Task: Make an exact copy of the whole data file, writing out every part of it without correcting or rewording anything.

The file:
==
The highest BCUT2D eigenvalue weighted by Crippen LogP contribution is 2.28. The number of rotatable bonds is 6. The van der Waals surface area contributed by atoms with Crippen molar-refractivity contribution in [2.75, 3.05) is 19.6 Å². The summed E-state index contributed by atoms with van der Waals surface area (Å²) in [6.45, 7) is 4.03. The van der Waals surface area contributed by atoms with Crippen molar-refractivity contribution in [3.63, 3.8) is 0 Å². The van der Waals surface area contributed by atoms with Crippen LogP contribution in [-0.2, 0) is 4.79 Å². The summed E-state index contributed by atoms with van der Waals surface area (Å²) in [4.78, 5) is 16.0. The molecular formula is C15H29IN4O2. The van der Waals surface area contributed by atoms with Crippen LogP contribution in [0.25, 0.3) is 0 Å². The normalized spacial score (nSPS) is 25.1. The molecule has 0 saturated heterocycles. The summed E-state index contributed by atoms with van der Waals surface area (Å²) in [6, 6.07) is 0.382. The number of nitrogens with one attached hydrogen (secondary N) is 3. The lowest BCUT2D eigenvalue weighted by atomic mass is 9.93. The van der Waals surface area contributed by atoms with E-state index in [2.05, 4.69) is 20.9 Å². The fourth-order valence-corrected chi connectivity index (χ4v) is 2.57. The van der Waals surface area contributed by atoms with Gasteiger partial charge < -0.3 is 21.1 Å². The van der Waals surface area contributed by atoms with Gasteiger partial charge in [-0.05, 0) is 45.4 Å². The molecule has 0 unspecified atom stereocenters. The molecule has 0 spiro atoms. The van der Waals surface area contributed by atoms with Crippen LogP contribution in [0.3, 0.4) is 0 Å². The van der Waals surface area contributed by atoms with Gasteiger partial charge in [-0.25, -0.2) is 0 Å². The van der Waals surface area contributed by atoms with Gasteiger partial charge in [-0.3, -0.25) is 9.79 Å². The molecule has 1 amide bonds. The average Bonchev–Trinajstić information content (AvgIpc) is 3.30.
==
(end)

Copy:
The highest BCUT2D eigenvalue weighted by Crippen LogP contribution is 2.28. The number of rotatable bonds is 6. The van der Waals surface area contributed by atoms with Crippen molar-refractivity contribution in [2.75, 3.05) is 19.6 Å². The summed E-state index contributed by atoms with van der Waals surface area (Å²) in [6.45, 7) is 4.03. The van der Waals surface area contributed by atoms with Crippen molar-refractivity contribution in [3.63, 3.8) is 0 Å². The van der Waals surface area contributed by atoms with Crippen LogP contribution in [-0.2, 0) is 4.79 Å². The summed E-state index contributed by atoms with van der Waals surface area (Å²) in [4.78, 5) is 16.0. The molecular formula is C15H29IN4O2. The van der Waals surface area contributed by atoms with Crippen LogP contribution in [0.25, 0.3) is 0 Å². The normalized spacial score (nSPS) is 25.1. The molecule has 0 saturated heterocycles. The summed E-state index contributed by atoms with van der Waals surface area (Å²) in [6, 6.07) is 0.382. The number of nitrogens with one attached hydrogen (secondary N) is 3. The lowest BCUT2D eigenvalue weighted by atomic mass is 9.93. The van der Waals surface area contributed by atoms with E-state index in [2.05, 4.69) is 20.9 Å². The fourth-order valence-corrected chi connectivity index (χ4v) is 2.57. The van der Waals surface area contributed by atoms with Gasteiger partial charge < -0.3 is 21.1 Å². The van der Waals surface area contributed by atoms with Gasteiger partial charge in [-0.05, 0) is 45.4 Å². The molecule has 0 unspecified atom stereocenters. The molecule has 0 spiro atoms. The van der Waals surface area contributed by atoms with Crippen LogP contribution in [0.3, 0.4) is 0 Å². The van der Waals surface area contributed by atoms with Gasteiger partial charge in [-0.25, -0.2) is 0 Å². The van der Waals surface area contributed by atoms with Gasteiger partial charge in [-0.3, -0.25) is 9.79 Å². The molecule has 1 amide bonds. The average Bonchev–Trinajstić information content (AvgIpc) is 3.30.